|US7877452||Aug 26, 2009||Jan 25, 2011||International Business Machines Corporation||Composing, browsing, replying, forwarding e-mail|
|US7877454 *||Aug 6, 2008||Jan 25, 2011||Shane Horan Hunter||Electronic messaging|
|US7890591 *||Jan 31, 2008||Feb 15, 2011||International Business Machines Corporation||Method for an efficient electronic messaging system|
|US7957695||Nov 24, 2009||Jun 7, 2011||Wireless Science, Llc||Method for integrating audio and visual messaging|
|US7966181||Apr 29, 2008||Jun 21, 2011||At&T Intellectual Property Ii, L.P.||System and method for processing speech files|
|US7979499||Aug 26, 2009||Jul 12, 2011||International Business Machines Corporation||Composing, browsing, replying, forwarding e-mail|
|US8073918||Aug 6, 2010||Dec 6, 2011||Aristotle.Net, Inc.||Filtering and managing electronic mail|
|US8107601||Nov 13, 2006||Jan 31, 2012||Wireless Science, Llc||Wireless messaging system|
|US8181012 *||May 22, 2006||May 15, 2012||Konica Minolta Business Technologies, Inc.||Image processing apparatus transmitting encrypted document to another apparatus, control method thereof, and program product for information processing|
|US8190138 *||Jan 14, 2005||May 29, 2012||Ntt Docomo, Inc.||Mobile communication terminal to identify and report undesirable content|
|US8295450||Nov 7, 2008||Oct 23, 2012||Wireless Science, Llc||Wireless messaging system|
|US8321514||Dec 30, 2008||Nov 27, 2012||International Business Machines Corporation||Sharing email|
|US8498387||Aug 15, 2011||Jul 30, 2013||Wireless Science, Llc||Wireless messaging systems and methods|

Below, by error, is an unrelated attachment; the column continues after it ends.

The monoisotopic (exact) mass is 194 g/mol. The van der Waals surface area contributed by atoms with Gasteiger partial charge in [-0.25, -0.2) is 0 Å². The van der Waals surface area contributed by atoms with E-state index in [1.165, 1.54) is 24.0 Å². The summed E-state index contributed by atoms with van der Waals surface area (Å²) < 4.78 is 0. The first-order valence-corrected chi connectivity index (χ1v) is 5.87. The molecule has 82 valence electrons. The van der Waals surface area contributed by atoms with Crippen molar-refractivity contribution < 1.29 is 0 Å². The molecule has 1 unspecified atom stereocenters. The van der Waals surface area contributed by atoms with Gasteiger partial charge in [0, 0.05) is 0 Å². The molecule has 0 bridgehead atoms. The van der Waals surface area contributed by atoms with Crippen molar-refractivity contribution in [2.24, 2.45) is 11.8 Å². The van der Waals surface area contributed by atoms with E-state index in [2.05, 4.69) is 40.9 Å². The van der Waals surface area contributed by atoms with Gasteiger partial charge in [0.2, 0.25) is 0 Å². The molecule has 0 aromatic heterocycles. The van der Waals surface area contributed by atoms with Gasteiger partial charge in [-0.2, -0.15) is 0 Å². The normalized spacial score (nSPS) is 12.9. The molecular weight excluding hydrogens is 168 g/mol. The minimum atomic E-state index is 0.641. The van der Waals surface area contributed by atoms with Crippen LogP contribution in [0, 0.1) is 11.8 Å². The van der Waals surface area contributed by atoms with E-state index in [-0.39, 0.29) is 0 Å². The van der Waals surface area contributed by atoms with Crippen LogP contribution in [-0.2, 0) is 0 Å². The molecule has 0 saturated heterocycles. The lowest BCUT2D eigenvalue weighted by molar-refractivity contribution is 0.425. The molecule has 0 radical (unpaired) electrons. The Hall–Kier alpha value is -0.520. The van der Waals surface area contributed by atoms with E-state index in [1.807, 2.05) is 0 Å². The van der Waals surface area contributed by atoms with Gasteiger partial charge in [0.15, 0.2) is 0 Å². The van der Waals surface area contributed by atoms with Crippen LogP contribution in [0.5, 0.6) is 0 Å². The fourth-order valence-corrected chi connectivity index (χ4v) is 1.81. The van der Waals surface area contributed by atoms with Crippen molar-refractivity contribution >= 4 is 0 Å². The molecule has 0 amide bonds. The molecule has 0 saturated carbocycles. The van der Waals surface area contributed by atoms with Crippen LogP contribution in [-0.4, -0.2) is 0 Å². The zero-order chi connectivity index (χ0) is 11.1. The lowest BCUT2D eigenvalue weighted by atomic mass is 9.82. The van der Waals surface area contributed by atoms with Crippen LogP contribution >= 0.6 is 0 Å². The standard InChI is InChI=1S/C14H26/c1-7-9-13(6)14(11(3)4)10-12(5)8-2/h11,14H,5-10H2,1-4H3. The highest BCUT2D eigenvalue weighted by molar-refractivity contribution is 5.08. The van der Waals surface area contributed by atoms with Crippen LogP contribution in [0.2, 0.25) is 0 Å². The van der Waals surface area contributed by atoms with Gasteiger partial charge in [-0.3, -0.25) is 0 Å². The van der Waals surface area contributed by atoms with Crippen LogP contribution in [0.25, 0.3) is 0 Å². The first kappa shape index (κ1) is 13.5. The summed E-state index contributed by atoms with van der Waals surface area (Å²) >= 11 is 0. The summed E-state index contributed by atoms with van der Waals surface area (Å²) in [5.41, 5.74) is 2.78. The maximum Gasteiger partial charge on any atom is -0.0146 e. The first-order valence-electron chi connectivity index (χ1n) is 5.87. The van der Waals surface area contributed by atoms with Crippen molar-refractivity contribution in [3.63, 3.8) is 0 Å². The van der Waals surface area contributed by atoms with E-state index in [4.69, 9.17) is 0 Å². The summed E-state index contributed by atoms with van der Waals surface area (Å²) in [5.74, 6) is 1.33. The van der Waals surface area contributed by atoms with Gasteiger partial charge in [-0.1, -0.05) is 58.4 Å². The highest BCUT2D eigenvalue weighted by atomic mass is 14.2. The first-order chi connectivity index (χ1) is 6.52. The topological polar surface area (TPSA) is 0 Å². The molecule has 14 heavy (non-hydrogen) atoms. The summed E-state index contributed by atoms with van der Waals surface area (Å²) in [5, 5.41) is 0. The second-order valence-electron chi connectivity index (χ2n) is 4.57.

|US8561163||Dec 3, 2009||Oct 15, 2013||International Business Machines Corporation||Maintaining the integrity of email authorship|
|US8600745 *||Jun 20, 2011||Dec 3, 2013||At&T Intellectual Property Ii, L.P.||System and method for processing speech files|
|US8601080||Sep 27, 2012||Dec 3, 2013||International Business Machines Corporation||Sharing email|
|US8713107 *||Sep 6, 2002||Apr 29, 2014||J. Albert Avila||Method and system for remote delivery of email|
|US8732249 *||May 29, 2002||May 20, 2014||Verizon Services Corp.||Providing an advisory to a user of a processing system|
|US9071953||Dec 20, 2010||Jun 30, 2015||Wireless Science, Llc||Systems and methods providing advertisements to a cell phone based on location and external temperature|
|US20040088358 *||Nov 5, 2002||May 6, 2004||Nokia Corporation||Method and system for setting up a notification|
|US20050159145 *||Jan 14, 2005||Jul 21, 2005||Ntt Docomo, Inc.||Mobile communication terminal and accounting control device|
|US20110243312 *||Oct 6, 2011||At&T Intellectual Property Ii, L.P.||System and method for processing speech files|
|US20120254324 *||Oct 4, 2012||Loment, Inc.||Automatic expiration of messages communicated among end user communication devices|
|US20120254325 *||Aug 9, 2011||Oct 4, 2012||Loment, Inc.||Automatic expiration of messages communicated to an end user communication device|
|U.S. Classification||709/201, 709/207|
|Dec 12, 2000||AS||Assignment|
|Mar 2, 2009||FPAY||Fee payment|
Year of fee payment: 4
|Feb 28, 2013||FPAY||Fee payment|
Year of fee payment: 8